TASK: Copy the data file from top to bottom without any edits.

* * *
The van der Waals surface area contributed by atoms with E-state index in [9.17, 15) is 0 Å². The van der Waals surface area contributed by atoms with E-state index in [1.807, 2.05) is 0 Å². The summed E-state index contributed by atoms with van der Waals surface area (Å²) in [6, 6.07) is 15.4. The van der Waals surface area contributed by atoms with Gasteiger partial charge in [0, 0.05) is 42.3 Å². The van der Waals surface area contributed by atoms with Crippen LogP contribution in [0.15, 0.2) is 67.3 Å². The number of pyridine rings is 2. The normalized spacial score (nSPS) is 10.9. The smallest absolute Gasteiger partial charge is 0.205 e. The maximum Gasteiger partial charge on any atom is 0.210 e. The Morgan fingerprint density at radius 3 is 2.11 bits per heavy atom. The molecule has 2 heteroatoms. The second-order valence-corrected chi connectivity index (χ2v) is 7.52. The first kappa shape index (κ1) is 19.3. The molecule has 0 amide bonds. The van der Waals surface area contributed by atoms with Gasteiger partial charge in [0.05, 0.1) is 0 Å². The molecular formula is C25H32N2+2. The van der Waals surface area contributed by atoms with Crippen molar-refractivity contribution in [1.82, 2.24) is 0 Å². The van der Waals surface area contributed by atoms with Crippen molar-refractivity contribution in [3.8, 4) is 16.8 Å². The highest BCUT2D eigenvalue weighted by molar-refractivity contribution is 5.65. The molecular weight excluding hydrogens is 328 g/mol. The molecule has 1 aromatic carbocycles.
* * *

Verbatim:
The van der Waals surface area contributed by atoms with E-state index in [9.17, 15) is 0 Å². The van der Waals surface area contributed by atoms with E-state index in [1.807, 2.05) is 0 Å². The summed E-state index contributed by atoms with van der Waals surface area (Å²) in [6, 6.07) is 15.4. The van der Waals surface area contributed by atoms with Gasteiger partial charge in [0, 0.05) is 42.3 Å². The van der Waals surface area contributed by atoms with Crippen LogP contribution in [0.15, 0.2) is 67.3 Å². The number of pyridine rings is 2. The normalized spacial score (nSPS) is 10.9. The smallest absolute Gasteiger partial charge is 0.205 e. The maximum Gasteiger partial charge on any atom is 0.210 e. The Morgan fingerprint density at radius 3 is 2.11 bits per heavy atom. The molecule has 2 heteroatoms. The second-order valence-corrected chi connectivity index (χ2v) is 7.52. The first kappa shape index (κ1) is 19.3. The molecule has 0 amide bonds. The van der Waals surface area contributed by atoms with Gasteiger partial charge in [0.05, 0.1) is 0 Å². The molecular formula is C25H32N2+2. The van der Waals surface area contributed by atoms with Crippen molar-refractivity contribution in [1.82, 2.24) is 0 Å². The van der Waals surface area contributed by atoms with Crippen molar-refractivity contribution in [3.8, 4) is 16.8 Å². The highest BCUT2D eigenvalue weighted by molar-refractivity contribution is 5.65. The molecular weight excluding hydrogens is 328 g/mol. The molecule has 1 aromatic carbocycles.